http://www.forbes.com/sites/paulhsieh/2013/04/25/big-brother-has-a-new-face-and-its-your-boss/?partner=yahootix

:face:
 

daveinlax

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I've been saying it for years, your employer and their health insurance provider are the biggest threat to your smoking pleasure. Our company is contracted to a tobacco free company, if you employed by them you sign off on the zero tolerance policy and yes, they do test and they have an aggressive random testing program. I miss my after lunch cigar but at least I can enjoy a cigar in my car during my long daily commute. :shock:
 

Richard Burley

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I have never understood why employers should be involved with employees' health insurance. It just seems weird. Should they pay for their roofs? Now I understand how it came about. Thanks.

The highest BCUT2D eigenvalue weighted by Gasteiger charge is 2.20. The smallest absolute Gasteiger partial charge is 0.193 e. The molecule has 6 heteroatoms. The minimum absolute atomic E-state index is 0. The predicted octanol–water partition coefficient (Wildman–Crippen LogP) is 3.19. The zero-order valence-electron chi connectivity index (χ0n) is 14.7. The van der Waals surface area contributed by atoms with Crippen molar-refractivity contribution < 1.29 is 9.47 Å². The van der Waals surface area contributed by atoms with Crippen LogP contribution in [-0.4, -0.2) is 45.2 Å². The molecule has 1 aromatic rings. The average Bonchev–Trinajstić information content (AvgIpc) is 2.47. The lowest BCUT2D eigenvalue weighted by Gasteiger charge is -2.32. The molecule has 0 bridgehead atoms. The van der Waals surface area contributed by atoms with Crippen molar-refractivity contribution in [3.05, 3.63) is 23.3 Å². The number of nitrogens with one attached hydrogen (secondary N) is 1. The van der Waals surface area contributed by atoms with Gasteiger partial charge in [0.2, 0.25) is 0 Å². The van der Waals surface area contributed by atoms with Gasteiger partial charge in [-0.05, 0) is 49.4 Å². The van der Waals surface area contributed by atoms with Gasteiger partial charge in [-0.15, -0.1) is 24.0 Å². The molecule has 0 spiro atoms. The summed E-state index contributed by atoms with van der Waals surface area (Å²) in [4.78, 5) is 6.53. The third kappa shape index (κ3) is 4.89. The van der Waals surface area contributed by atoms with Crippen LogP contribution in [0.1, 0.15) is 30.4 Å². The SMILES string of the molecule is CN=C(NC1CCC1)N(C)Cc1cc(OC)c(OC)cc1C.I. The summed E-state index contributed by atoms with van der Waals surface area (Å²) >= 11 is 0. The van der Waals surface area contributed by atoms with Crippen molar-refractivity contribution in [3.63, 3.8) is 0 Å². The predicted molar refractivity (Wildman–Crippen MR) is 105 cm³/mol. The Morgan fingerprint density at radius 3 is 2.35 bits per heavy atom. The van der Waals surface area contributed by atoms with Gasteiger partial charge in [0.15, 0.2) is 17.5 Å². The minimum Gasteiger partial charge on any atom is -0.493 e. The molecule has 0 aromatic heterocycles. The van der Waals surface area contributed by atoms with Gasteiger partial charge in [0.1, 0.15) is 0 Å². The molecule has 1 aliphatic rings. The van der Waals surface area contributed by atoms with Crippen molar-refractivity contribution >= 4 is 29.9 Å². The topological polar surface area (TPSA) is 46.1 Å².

Northern Neil

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If it isn't your employer who is concerned about your health, it will be your government. At least through employment you have a bit more of a choice in benifits / employeers. When the Government is in control, then the majority dominates :x
 

pepesdad1

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Thanks, Yak. Personally, I appreciate you posting these little tidbits of horror that are encroaching on our lives. Glad I'm over the hill, age wise...if I was 30, I'd be heading for the woods to live!
 

KevinM

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The CVS fat bottoms are just protecting the corporate pile of cash that might go otherwise to their bonus checks instead of their employees' medical insurance. It's just a scam perpetrated on working people under the guise of "doing good." No one is ever going to say to their employees, We've found a great way to screw you out of medical coverage that you've paid for. They won't say it, but they'll find a way to do it. The foxes and the sheep.
 

alfredo_buscatti